Most people now days that call themselves “car enthusiasts” don’t know the first thing about actual maintenance of their car/motor. They could care less about longevity of engines, or whether or not its going to make reliable power. Ever since I have been into cars I have always performed maintenance frequently. Oil changes every 1000 miles, valve adjustments, ignition timing, coolant flush, and trans oil changes every 3000k miles ( or in the case of my race car after every track weekend ). How can you expect your car to take the abuse you give it if these key items aren’t maintained. Its the same thing as an athlete, they eat well, take supplements, soak in epsom salts, get massages, and stay limber. they can’t ask their body to give them 100% if they aren’t maintaining it. same is said for your car, routine maintenance is key to a reliable/powerful car.
When i first did my D16y8 swap into my EK there wasn’t a charcoal canister plug on the wiring harness i was running. This would cause a CEL every so often, simply because the ECU wasn’t getting a reading for the EVAP system. This was a little annoying but I was able to find a cheat to make it not go on. As long as you wouldn’t decelerate for more than 8 sec with out any throttle modulation ( no foot on gas at all ). So say if I was coming up to a red light I would just do a little heel toe action to barley blip a little on the throttle just so that the ECU was reading a TPS change, and it would cause a CEL. This was still some what annoying because I was doing so much while slowing down. The solution was to get an ECU jumper harness to convert OBD2-a to OBD1 this was so I could run a P28 ECU and there was no EVAP sensor and I wouldn’t throw a CEL no matter how long I decelerated with out throttle input.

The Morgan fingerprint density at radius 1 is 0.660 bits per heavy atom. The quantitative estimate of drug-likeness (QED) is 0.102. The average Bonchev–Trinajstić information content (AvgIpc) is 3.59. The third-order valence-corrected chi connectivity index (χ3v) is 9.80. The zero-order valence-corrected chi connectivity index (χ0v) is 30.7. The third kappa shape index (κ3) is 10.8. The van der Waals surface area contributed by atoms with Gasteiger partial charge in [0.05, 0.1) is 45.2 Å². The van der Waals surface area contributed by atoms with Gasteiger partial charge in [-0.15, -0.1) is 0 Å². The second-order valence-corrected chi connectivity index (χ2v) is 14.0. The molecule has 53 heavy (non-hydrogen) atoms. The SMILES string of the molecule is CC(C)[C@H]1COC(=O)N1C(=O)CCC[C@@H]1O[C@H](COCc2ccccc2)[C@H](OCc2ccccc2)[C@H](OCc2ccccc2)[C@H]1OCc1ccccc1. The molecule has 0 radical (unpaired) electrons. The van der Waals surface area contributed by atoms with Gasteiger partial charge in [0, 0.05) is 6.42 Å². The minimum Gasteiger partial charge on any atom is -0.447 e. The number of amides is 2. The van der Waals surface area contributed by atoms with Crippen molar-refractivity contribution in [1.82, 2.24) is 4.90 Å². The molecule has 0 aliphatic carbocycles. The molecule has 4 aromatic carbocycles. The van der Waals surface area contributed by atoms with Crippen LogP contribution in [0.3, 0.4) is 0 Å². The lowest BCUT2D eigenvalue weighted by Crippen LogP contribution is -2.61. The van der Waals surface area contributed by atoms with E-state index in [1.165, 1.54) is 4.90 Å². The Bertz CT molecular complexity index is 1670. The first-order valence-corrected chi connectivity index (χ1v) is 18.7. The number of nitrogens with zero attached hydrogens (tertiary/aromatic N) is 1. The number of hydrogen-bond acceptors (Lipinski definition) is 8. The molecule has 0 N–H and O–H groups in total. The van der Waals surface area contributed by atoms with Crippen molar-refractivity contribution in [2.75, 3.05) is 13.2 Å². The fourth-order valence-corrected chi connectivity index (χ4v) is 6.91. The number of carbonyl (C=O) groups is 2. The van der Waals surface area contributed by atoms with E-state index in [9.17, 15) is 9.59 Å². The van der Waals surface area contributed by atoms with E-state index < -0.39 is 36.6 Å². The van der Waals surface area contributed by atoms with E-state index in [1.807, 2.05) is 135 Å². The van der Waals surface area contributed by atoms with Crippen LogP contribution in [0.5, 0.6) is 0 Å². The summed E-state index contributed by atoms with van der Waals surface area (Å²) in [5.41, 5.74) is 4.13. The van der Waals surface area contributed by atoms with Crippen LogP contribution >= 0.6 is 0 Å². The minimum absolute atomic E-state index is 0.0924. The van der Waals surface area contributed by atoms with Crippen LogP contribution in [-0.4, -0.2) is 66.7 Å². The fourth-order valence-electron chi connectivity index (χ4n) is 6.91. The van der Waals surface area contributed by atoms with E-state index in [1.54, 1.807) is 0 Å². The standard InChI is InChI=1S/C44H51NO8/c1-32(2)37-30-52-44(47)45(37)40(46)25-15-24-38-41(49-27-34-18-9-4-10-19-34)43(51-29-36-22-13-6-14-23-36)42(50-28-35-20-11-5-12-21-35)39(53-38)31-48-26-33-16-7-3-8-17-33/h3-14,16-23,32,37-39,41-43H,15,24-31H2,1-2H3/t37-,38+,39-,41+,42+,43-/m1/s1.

The P28 ECU is quite a bit different than the P2P OBD2-a sohc vtec ECU that I was previously using. The redline of the P28 is 7200 rpm while the P2P is 6800 rpm. The vtec switch over is 4800rpm while the P2P is 5600 rpm. Naturally the whole fuel map and ignition was going to be different. This was causing my car to fall flat on its face at an unexciting 5500-6000 rpm. I knew that ignition timing can alter your cars high and low end power, so I decided to do a “how to” adjust ignition timing article. This is going to be the same for any D series and I’m pretty sure any B series. F/H/K series do it a little differently, maybe one day we can do a how to for those.
Step 1: Move your race car out of the garage, and pull the daily in.
Step 2: Bring your car up to normal operating temperature. Make sure its not on the cold map, usually I wait until the fan cycles completely then turn off and remove key.
Step 3: You are going to locate your ECU on the passenger side of the footwell, pull off the plastic cover and find the Blue two wire jumper plug. It might also be stored in the green rubber “plug” that is just a holder so the jumper won’t make noise or rattle. If your car is relatively stock then it will most likely still be in this rubber holder. If the car has had multiple motors or ECU’s then most likely it’s just hanging around down there, you might have to dig around since a previous owner might have hid the jumper plug. Trust me it’s there somewhere!
You can see the rubber green plug directly above the blue two wire jumper. The two wire is also what you would use to “jump” to read your CEL codes.
Next you are going to make a jumper wire either like I did, or bend a paperclip. Then insert into the two wire jumper plug.
Make sure the wire is securely inserted, you don’t want it to fall out while you are doing the timing. The reason you are jumping this plug is so the ECU will run on the base map. If you don’t do this and continue to adjust the timing the ECU will try to make its own adjustments while you are trying to adjust your timing. (note jumping the plug will cause your CEL to come on but that’s normal, and that’s how you know the ECU is running on the base timing map) the CEL should stay on the whole time while you are adjusting the timing. It will go away when you remove the jumper wire.